Health & Safety

October 18, 2012

Breast cancer the most commonly diagnosed cancer in women

Lt. Col. Crystal House
Assistant Deputy Commander for Nursing Weed Army Community Hospital NTC and Fort Irwin


Cancer is a broad term for a class of diseases characterized by abnormal cells that grow and affect healthy cells in the body. Sometimes, the process of cell growth goes wrong and new cells form at an abnormal, accelerated rate. Some other forms of cancer involve old or damaged cells that do not die as they should. When these occur, a build-up of cells forms a mass of tissue called a lump, growth, or tumor.

Breast cancer starts in the cells of the breast as a group of cancer cells that can then invade surrounding tissues or spread to other areas of the body. These cells can spread by breaking away from the original tumor and entering blood vessels or lymph vessels, which branch into other tissues throughout the body. When cancer cells travel to other parts of the body and begin damaging other tissues and organs, the process is called metastasis.

Breast cancer is by far the most commonly diagnosed cancer in women. In the United States 202,964 women were diagnosed with breast cancer in 2007, and 40,598 died from the disease. That same year, 121.0 out of 100,000 white women were diagnosed with breast cancer, followed by 117.0 black women, 88.2 Hispanic women, 83.4 Asian/Pacific Islander women, and 67.3 American Indian/Alaska Native women (http://www.cdc.gov/Features/dsWomenTop10Cancers/).

Be aware of the risk factors for breast cancer
High risk: Previous breast cancer – A woman with a history of cancer in one breast has a 3- to 4-fold increased risk of developing a new breast cancer, unrelated to the first one.

Moderate-high risk: Getting older – Risk significantly increases after age 50. Approximately 77 percent of women diagnosed with breast cancer each year are over age 50. Direct family history – Having a first degree relative who has breast cancer.
Genetics – Women with the BRCA1 or BRCA2 gene are at higher risk. Breast lesions – A previous breast biopsy result of atypical hyperplasia (lobular or ductal) increases a woman’s breast cancer risk by four to five times.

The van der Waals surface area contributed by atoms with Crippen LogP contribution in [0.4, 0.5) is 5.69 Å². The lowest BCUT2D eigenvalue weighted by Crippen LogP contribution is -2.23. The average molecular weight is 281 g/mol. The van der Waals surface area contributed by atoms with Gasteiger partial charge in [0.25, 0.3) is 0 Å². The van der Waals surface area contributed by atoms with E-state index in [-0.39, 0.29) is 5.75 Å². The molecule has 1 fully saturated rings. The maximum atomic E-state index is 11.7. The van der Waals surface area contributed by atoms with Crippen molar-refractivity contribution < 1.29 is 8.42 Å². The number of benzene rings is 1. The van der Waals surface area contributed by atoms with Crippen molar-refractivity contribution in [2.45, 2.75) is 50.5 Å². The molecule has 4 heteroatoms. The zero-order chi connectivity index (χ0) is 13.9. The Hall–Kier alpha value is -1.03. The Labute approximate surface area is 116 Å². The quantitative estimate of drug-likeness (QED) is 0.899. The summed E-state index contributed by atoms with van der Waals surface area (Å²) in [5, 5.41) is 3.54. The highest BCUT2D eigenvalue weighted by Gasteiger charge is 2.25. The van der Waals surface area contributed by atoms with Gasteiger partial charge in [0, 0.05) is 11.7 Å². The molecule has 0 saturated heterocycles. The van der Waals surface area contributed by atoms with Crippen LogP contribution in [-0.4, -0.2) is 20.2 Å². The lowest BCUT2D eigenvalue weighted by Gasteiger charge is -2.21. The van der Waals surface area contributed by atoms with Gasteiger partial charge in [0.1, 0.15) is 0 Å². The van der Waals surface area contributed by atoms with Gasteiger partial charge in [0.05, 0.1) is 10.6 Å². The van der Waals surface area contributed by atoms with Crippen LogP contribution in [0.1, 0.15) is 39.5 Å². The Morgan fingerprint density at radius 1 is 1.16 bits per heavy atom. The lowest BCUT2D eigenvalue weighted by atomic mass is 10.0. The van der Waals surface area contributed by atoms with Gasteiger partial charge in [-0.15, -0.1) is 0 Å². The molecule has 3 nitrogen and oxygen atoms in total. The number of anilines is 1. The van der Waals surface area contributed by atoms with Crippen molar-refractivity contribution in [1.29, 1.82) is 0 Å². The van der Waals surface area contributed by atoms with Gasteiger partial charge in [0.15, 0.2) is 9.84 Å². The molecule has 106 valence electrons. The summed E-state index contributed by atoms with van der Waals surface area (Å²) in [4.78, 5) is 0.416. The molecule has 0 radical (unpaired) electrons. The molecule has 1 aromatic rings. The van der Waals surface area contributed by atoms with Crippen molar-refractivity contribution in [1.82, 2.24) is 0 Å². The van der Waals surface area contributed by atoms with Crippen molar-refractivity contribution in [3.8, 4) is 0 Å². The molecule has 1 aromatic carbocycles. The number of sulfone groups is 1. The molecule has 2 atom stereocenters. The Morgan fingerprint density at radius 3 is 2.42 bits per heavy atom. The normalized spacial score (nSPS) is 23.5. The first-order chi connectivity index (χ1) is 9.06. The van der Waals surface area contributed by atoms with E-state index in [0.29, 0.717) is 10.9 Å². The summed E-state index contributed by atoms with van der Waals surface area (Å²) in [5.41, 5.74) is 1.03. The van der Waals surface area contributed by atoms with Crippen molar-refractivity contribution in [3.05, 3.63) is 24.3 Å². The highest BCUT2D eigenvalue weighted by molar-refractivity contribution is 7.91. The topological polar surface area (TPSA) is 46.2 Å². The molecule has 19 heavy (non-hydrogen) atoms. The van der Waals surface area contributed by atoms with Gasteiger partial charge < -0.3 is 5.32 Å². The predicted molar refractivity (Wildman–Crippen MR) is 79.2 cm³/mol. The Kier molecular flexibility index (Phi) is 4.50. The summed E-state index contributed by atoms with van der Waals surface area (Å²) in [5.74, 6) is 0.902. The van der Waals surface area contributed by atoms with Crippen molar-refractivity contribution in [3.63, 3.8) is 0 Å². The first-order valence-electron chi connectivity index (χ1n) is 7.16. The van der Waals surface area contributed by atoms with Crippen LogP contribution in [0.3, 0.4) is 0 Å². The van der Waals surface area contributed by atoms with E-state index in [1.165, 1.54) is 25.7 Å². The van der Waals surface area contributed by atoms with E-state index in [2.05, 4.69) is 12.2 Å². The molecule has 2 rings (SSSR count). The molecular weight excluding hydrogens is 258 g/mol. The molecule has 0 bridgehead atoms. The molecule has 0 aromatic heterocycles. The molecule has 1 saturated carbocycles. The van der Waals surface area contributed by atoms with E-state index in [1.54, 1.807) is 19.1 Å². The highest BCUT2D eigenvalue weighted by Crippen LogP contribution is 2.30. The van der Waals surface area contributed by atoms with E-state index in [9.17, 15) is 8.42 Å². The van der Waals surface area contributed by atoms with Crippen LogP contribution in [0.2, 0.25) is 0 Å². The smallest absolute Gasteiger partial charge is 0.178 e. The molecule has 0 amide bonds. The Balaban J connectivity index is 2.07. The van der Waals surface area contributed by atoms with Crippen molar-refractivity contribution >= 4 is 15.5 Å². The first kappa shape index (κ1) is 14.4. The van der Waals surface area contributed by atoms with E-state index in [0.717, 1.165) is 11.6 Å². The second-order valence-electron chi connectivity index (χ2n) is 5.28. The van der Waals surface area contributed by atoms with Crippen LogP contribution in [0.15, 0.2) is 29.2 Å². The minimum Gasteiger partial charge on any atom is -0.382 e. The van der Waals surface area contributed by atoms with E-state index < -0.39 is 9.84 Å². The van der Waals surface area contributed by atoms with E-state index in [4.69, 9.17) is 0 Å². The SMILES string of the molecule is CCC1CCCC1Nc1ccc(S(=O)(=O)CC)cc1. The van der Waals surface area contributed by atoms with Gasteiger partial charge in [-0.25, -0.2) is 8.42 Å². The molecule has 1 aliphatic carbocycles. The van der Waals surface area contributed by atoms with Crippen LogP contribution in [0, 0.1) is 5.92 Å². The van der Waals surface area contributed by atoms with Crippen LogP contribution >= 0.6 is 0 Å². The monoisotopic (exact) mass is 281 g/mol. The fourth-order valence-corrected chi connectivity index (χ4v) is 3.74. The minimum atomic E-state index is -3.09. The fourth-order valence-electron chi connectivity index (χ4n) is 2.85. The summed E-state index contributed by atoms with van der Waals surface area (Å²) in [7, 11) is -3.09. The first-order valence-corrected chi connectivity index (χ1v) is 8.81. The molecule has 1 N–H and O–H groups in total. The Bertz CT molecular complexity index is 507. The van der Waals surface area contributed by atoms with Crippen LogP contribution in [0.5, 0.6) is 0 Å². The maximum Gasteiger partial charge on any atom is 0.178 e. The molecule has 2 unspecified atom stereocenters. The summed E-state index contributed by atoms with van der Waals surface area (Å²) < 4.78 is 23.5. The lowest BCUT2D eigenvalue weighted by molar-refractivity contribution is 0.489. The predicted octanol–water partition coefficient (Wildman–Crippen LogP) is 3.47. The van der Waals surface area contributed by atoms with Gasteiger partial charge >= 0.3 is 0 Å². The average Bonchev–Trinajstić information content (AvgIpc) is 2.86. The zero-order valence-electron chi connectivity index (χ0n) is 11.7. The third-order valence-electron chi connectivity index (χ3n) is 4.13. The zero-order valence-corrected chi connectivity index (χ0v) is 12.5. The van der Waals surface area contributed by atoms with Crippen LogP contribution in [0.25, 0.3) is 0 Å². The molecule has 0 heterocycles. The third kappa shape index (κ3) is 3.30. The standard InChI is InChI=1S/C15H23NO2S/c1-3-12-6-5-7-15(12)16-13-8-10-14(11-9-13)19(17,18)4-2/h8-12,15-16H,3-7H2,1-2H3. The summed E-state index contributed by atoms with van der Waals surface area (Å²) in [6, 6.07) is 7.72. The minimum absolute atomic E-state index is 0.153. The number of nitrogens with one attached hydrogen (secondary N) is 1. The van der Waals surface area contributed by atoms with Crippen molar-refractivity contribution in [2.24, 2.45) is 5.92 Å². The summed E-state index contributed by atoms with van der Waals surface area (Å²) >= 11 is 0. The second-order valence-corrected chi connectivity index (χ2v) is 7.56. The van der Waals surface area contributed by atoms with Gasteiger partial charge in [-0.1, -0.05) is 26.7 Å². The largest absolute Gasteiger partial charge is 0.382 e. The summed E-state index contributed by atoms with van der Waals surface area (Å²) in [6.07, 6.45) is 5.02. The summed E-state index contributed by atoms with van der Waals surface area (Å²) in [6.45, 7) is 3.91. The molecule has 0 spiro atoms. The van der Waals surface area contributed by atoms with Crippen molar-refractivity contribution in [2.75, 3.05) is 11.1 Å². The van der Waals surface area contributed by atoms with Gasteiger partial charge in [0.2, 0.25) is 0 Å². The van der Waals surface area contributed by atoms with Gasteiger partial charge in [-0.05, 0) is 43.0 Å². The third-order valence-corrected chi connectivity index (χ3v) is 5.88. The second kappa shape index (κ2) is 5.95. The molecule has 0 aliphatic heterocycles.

Moderate risk: Distant family history – This refers to breast cancer in more distant relatives such as aunts, grandmothers and cousins. Previous abnormal breast biopsy – Biopsies showing fibroadenomas with complex features, hyperplasia without atypia, sclerosing adenosis and solitary papilloma. Age at childbirth – First pregnancy after age 30 or never having children. Early menstruation – Menses before age 12. Late menopause – Menopause occurring after age 55. Weight – Being overweight, high level of central adiposity, with excess caloric and fat intake, increases your risk, especially after menopause. Other cancer in the family – A family history of cancer of the ovaries, cervix, uterus or colon increases your risk. Heritage – Female descendents of Eastern and Central European Jews (Ashkenazi) are at increased risk. Alcohol – Consuming two to five drinks daily, have about 1.5 times the risk of women who drink no alcohol. Race – Caucasian women are at a slightly higher risk of developing breast cancer than are African-American, Asian, Hispanic and Native American women. Hormone Replacement Therapy – Long-term use of combined estrogen and progesterone increases the risk of breast cancer. This risk seems to return to that of the general population after discontinuing them for five years or more.




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